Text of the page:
Your clutch plates are probably hydraulically locked together. If possible put the bike on a stand and get the oil up to temperature. Turn the engine off, put the bike in gear, pull in the clutch lever, roll the bike back and forth until the plates come unstuck.
How do you free a stuck clutch plate?
Stand over it covering front brake. Pull clutch and knock into first but keep the clutch in. Once the rear wheel is spinning reasonably quickly, stand on the rear brake. It’ll probably stall a few times but should shock loose eventually.
Why is my motorcycle clutch sticking?
It usually happens to bikes that have sat for a long time when they had sig moisture in the transmission – the friction pads on the fiber plates are stuck in small amounts of rust (and/or sticky goo) on the steel plates.
What causes clutch plates to stick?
A clutch usually sticks when the basket has become worn and notched and causes the plates to get caught against the basket tabs. Although your bike is new, it wouldn’t hurt to remove your clutch plates and inspect the basket for a small burr or nick that could be causing your problem.
How long do you soak motorcycle clutch plates?
Ideally, soaking them overnight is best but an hour is OK. You can even soak just a few minutes or at least brush oil over the top of the plates, pop them in and leave them in the bike overnight since the clutch case contains some engine oil.
How do I get my clutch unstuck?
Put it in high gear, have someone hold the clutch pedal down, then rock the pickup back and forth. If it’s not stuck too bad it should pop it loose. If it doesn’t, you’re going to need a running engine and working brakes.
How do I know if my clutch is stuck?
Clutch Failure Symptoms Often Include:
- Clutch Pedal Makes Noises When Engaging and Disengaging.
- Clutch Pedal Chatters When You Accelerate.
- Clutch Pedal Pulsates.
- Clutch Pedal Remains Stuck to the Floor.
- Clutch Pedal Feels Loose or Spongey.
- Clutch Pedal is Hard to Engage.
How do you fix a clutch drag on a motorcycle?
Take your clutch lever off and grind the backside of the lever where its hitting the handle grip. Depending on how much you grind off, this will allow the clutch to open up farther and release the plates that cause drag. This will save your clutch some life and also keep you from stalling.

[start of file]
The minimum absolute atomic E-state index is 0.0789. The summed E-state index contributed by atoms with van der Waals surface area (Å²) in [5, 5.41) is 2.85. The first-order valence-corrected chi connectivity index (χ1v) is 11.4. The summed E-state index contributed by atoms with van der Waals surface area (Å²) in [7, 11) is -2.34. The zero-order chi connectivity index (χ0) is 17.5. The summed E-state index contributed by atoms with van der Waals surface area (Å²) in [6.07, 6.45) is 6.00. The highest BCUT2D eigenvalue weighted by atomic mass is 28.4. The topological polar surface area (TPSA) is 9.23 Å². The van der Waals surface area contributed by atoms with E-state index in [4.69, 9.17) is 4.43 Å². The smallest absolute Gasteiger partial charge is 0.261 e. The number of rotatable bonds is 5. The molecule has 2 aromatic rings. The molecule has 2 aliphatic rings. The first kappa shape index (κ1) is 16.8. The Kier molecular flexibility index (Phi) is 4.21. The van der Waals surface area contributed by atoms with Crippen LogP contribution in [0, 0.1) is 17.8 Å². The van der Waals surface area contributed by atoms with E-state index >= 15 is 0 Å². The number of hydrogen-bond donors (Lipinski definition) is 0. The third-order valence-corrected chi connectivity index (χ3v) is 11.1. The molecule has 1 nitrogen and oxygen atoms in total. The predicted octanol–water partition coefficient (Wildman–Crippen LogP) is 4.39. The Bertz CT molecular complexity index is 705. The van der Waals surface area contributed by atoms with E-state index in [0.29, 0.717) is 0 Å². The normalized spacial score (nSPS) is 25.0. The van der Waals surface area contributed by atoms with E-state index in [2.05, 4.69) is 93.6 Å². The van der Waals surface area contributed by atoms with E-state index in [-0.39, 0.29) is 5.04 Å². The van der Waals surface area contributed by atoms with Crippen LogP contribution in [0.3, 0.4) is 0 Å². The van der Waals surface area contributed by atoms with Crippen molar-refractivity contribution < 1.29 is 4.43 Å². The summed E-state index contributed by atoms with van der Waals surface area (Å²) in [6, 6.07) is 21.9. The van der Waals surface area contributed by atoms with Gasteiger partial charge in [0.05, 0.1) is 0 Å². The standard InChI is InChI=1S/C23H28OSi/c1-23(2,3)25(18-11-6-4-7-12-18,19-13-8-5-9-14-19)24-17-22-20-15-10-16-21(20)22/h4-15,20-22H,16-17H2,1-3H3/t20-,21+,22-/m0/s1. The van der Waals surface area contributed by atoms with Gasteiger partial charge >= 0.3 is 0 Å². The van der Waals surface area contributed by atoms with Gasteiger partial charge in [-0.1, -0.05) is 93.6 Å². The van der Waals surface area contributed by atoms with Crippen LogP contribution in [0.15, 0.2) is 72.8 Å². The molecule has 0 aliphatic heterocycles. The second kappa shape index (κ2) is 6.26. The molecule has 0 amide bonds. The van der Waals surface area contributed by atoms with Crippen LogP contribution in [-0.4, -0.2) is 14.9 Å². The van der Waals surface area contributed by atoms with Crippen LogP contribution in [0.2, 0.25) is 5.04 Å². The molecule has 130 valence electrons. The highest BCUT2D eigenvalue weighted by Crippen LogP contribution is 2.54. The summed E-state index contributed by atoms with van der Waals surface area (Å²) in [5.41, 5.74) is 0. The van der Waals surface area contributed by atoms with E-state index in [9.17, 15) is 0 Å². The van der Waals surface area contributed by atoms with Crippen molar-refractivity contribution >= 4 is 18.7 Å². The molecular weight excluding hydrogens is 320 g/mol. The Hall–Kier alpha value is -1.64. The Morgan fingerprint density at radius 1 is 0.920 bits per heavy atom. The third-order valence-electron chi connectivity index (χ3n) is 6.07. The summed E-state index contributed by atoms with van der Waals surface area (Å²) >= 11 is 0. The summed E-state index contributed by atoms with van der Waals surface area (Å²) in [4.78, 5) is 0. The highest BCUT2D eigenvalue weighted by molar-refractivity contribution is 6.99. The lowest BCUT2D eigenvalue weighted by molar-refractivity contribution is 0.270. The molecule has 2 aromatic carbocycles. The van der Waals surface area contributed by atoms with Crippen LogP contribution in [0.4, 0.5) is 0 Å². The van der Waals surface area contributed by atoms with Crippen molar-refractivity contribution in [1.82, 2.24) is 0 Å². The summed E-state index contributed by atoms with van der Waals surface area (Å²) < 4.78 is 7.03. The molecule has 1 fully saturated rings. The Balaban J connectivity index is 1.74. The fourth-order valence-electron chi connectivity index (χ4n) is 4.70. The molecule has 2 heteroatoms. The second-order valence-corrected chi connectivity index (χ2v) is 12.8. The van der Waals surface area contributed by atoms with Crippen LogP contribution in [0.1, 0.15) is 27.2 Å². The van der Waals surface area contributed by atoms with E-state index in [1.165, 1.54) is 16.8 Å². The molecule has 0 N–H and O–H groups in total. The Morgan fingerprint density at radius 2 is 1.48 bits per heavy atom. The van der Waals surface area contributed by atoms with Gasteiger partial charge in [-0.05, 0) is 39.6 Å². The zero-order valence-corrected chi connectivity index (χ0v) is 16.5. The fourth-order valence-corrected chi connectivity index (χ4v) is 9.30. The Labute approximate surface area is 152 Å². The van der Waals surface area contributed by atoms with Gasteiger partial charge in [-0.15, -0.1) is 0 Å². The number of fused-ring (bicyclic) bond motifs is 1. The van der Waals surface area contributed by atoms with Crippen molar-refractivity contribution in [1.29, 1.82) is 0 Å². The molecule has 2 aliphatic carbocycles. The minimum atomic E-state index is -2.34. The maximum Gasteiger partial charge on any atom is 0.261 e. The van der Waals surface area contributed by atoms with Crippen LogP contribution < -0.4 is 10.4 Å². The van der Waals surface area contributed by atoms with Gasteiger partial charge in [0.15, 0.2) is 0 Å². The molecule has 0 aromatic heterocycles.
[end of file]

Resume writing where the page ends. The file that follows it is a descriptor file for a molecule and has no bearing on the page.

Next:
Why is my motorcycle clutch not engaging?
If the clutch cannot ‘engage’, it’s too tight, and it’s not allowing the clutch plates to fully engage when you release the lever. If you get any power at all, you’ll get clutch slip under any high-torque situation, and also burn out your clutch plates. … This means your clutch doesn’t work well, if at all.
How do I know if my dirt bike clutch is bad?
Symptoms: A slipping clutch is quickly recognizable when you’re twisting the throttle with reckless abandon while the machine is in gear, yet the rear wheel isn’t rotating in unison with the engine’s rpm. If you’re wound out in third gear and only accelerating at a snail’s pace, then something is wrong.
Is it bad to hold in the clutch on a motorcycle?
No, this won’t hurt your motorcycle in any way, and you will save fuel, because your engine at idling speed will obviously use up much less fuel than having it at higher revolutions, but disengaging your clutch will also disengage your engine braking, and add to the stress on the brakes if you need to slow down.
What would cause a clutch not to engage?
A clutch that doesn’t engage fully, or slips under heavy load, is the normal failure mode of a worn out friction disc of pressure plate that has lost its tension. … The sudden onset of a slipping clutch usually indicates that an oil leak, or something else has contaminated the friction surfaces.
How long does a wet clutch last?
Proper usage and maintenance, they can last anywhere from 20,000 to 50,000+.
How long does a dirt bike clutch last?
Typically you can expect your a motorcycle clutch to last between 20 000 and 60 000 miles. A clutch that is often slipped in the friction zone and that is not properly maintained may need replacement after as little as 5 000 miles, while many riders do well over 100 000 miles on the original clutch.